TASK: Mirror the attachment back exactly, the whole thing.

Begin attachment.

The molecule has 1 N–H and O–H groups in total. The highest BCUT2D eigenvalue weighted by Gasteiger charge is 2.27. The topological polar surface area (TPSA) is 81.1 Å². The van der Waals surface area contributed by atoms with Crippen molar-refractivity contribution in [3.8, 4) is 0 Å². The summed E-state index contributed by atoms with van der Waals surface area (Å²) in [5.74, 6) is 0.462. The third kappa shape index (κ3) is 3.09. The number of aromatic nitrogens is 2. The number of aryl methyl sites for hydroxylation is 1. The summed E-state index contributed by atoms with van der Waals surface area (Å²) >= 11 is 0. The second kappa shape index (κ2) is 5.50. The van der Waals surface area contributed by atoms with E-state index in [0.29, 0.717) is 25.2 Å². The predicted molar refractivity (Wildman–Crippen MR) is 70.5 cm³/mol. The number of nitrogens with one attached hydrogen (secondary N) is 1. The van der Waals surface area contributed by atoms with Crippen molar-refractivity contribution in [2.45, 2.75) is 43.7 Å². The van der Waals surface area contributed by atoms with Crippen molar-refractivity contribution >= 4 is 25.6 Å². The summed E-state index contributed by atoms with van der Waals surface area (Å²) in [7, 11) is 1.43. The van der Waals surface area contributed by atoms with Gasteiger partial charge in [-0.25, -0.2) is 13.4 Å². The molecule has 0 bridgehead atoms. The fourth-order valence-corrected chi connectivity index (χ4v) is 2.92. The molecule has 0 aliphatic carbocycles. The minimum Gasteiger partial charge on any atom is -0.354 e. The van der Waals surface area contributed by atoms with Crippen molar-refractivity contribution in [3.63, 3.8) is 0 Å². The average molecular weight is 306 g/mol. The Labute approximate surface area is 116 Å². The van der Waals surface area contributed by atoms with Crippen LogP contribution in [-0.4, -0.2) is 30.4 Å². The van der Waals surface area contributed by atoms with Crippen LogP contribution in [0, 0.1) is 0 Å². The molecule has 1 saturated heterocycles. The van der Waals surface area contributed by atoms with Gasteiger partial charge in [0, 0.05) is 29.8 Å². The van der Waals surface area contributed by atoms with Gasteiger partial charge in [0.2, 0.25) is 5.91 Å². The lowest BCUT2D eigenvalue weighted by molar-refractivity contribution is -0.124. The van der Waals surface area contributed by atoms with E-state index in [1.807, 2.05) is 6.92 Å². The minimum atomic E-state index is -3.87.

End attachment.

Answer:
The molecule has 1 N–H and O–H groups in total. The highest BCUT2D eigenvalue weighted by Gasteiger charge is 2.27. The topological polar surface area (TPSA) is 81.1 Å². The van der Waals surface area contributed by atoms with Crippen molar-refractivity contribution in [3.8, 4) is 0 Å². The summed E-state index contributed by atoms with van der Waals surface area (Å²) in [5.74, 6) is 0.462. The third kappa shape index (κ3) is 3.09. The number of aromatic nitrogens is 2. The number of aryl methyl sites for hydroxylation is 1. The summed E-state index contributed by atoms with van der Waals surface area (Å²) >= 11 is 0. The second kappa shape index (κ2) is 5.50. The van der Waals surface area contributed by atoms with E-state index in [0.29, 0.717) is 25.2 Å². The predicted molar refractivity (Wildman–Crippen MR) is 70.5 cm³/mol. The number of nitrogens with one attached hydrogen (secondary N) is 1. The van der Waals surface area contributed by atoms with Crippen molar-refractivity contribution in [2.45, 2.75) is 43.7 Å². The van der Waals surface area contributed by atoms with Crippen molar-refractivity contribution >= 4 is 25.6 Å². The summed E-state index contributed by atoms with van der Waals surface area (Å²) in [7, 11) is 1.43. The van der Waals surface area contributed by atoms with Gasteiger partial charge in [-0.25, -0.2) is 13.4 Å². The molecule has 0 bridgehead atoms. The fourth-order valence-corrected chi connectivity index (χ4v) is 2.92. The molecule has 0 aliphatic carbocycles. The minimum Gasteiger partial charge on any atom is -0.354 e. The van der Waals surface area contributed by atoms with Crippen molar-refractivity contribution in [3.63, 3.8) is 0 Å². The average molecular weight is 306 g/mol. The Labute approximate surface area is 116 Å². The van der Waals surface area contributed by atoms with Crippen LogP contribution in [-0.4, -0.2) is 30.4 Å². The van der Waals surface area contributed by atoms with Crippen LogP contribution in [0, 0.1) is 0 Å². The molecule has 1 saturated heterocycles. The van der Waals surface area contributed by atoms with Gasteiger partial charge in [0, 0.05) is 29.8 Å². The van der Waals surface area contributed by atoms with Gasteiger partial charge in [0.2, 0.25) is 5.91 Å². The lowest BCUT2D eigenvalue weighted by molar-refractivity contribution is -0.124. The van der Waals surface area contributed by atoms with E-state index in [1.807, 2.05) is 6.92 Å². The minimum atomic E-state index is -3.87.